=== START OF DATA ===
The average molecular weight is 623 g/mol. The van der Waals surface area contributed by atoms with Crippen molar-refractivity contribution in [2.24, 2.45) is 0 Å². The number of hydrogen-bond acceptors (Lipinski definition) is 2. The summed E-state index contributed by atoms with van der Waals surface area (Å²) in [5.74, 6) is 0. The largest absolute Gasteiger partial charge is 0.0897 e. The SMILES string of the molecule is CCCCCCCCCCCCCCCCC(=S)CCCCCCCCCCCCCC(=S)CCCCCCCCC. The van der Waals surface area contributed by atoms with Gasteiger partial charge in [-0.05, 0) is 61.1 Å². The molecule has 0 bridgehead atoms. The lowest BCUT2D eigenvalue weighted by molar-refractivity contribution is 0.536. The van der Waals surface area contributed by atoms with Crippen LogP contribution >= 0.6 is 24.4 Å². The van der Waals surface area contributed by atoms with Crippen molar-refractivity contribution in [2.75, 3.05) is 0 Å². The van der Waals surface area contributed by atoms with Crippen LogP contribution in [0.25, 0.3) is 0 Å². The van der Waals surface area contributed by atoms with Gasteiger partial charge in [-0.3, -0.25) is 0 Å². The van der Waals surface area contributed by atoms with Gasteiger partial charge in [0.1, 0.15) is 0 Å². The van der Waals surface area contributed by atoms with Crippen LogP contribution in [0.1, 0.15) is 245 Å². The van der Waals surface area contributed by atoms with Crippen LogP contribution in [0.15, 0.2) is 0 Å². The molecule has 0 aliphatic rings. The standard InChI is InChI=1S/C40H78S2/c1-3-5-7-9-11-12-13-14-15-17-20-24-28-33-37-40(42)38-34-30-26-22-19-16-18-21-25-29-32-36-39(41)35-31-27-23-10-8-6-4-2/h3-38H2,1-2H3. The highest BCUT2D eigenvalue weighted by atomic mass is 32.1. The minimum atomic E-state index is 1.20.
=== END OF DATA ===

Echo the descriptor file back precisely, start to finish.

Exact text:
The average molecular weight is 623 g/mol. The van der Waals surface area contributed by atoms with Crippen molar-refractivity contribution in [2.24, 2.45) is 0 Å². The number of hydrogen-bond acceptors (Lipinski definition) is 2. The summed E-state index contributed by atoms with van der Waals surface area (Å²) in [5.74, 6) is 0. The largest absolute Gasteiger partial charge is 0.0897 e. The SMILES string of the molecule is CCCCCCCCCCCCCCCCC(=S)CCCCCCCCCCCCCC(=S)CCCCCCCCC. The van der Waals surface area contributed by atoms with Gasteiger partial charge in [-0.05, 0) is 61.1 Å². The molecule has 0 bridgehead atoms. The lowest BCUT2D eigenvalue weighted by molar-refractivity contribution is 0.536. The van der Waals surface area contributed by atoms with Crippen LogP contribution >= 0.6 is 24.4 Å². The van der Waals surface area contributed by atoms with Crippen molar-refractivity contribution in [2.75, 3.05) is 0 Å². The van der Waals surface area contributed by atoms with Crippen LogP contribution in [0.25, 0.3) is 0 Å². The van der Waals surface area contributed by atoms with Gasteiger partial charge in [-0.3, -0.25) is 0 Å². The van der Waals surface area contributed by atoms with Gasteiger partial charge in [0.1, 0.15) is 0 Å². The van der Waals surface area contributed by atoms with Crippen LogP contribution in [0.1, 0.15) is 245 Å². The van der Waals surface area contributed by atoms with Crippen LogP contribution in [0.15, 0.2) is 0 Å². The molecule has 0 aliphatic rings. The standard InChI is InChI=1S/C40H78S2/c1-3-5-7-9-11-12-13-14-15-17-20-24-28-33-37-40(42)38-34-30-26-22-19-16-18-21-25-29-32-36-39(41)35-31-27-23-10-8-6-4-2/h3-38H2,1-2H3. The highest BCUT2D eigenvalue weighted by atomic mass is 32.1. The minimum atomic E-state index is 1.20.